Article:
Every once in a while, archaeologists come across an artifact that truly puzzles them. We search texts for the object’s identity and/or function, we send photos of the object to every archaeologist we know hoping that someone will have seen it before, perhaps on another site or in another lab…and we sketch it, measure it, x-ray it, and stare at it. But, nope, we still don’t know what it is. Well, we have that kind of enigma on our hands at the MAC Lab and we’d LOVE your help to solve this mystery! Here’s some background to get you started: Conservators have been treating the unidentifiable small gold artifact (photos below) from an excavation at the Charles Towne Landing State Historic Site in South Carolina. Charles Towne Landing is the location of the first permanent European settlement in South Carolina, established in 1670. Other discoveries from the site include ceramics and tobacco pipe fragments which are consistent with a late 17th to early 18th century site, including a pipe bowl marked with “H/EDWA/RDS” ( Henry Edwards was a Bristol pipe maker from 1699 to 1727). Archaeologists have also uncovered a possible tabby floor. Tabby is a type of building material used in the coastal Southeast from the late 1500’s to the 1850’s. It is made of lime, water, sand, oyster shells, and ash and can be poured into molds for foundations, walls, floors, and other structural elements. Analysis was performed on the mystery artifact to confirm that the unknown object has a copper alloy core and is plated with 24k gold. Do you think you know what it is? If you do, that’s great! ‘Cause we really don’t.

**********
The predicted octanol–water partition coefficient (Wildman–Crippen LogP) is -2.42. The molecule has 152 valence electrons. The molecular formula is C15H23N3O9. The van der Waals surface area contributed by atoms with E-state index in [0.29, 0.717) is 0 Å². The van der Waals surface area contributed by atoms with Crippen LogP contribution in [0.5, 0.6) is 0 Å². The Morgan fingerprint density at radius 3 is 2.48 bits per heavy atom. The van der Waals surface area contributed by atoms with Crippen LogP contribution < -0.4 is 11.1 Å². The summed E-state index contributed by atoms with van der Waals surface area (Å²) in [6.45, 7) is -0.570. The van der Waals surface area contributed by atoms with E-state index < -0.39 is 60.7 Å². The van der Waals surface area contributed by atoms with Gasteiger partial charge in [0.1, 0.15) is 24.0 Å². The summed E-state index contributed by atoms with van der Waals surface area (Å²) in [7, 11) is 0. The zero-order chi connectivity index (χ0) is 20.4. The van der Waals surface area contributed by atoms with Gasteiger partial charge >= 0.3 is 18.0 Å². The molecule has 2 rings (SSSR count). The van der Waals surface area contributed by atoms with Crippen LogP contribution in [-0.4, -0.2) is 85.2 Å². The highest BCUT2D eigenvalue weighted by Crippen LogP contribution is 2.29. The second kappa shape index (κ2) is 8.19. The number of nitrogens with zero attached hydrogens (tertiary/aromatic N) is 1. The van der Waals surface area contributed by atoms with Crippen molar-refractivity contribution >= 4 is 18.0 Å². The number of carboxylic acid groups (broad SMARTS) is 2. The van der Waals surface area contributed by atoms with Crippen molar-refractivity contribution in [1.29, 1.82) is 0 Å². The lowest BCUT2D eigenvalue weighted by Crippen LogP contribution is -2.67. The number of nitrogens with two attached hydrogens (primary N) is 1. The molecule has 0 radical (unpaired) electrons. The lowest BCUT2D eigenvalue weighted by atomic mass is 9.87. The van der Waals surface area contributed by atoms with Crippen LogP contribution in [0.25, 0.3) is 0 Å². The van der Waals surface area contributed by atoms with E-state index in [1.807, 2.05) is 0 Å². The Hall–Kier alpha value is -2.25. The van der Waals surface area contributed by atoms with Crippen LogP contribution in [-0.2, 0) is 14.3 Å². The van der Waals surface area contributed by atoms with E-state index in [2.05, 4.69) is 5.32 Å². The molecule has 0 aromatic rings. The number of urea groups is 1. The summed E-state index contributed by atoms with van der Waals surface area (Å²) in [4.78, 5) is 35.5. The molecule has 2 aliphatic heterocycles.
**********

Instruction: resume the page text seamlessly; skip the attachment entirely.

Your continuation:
If YOU have any information about this inscrutable object, please email email@example.com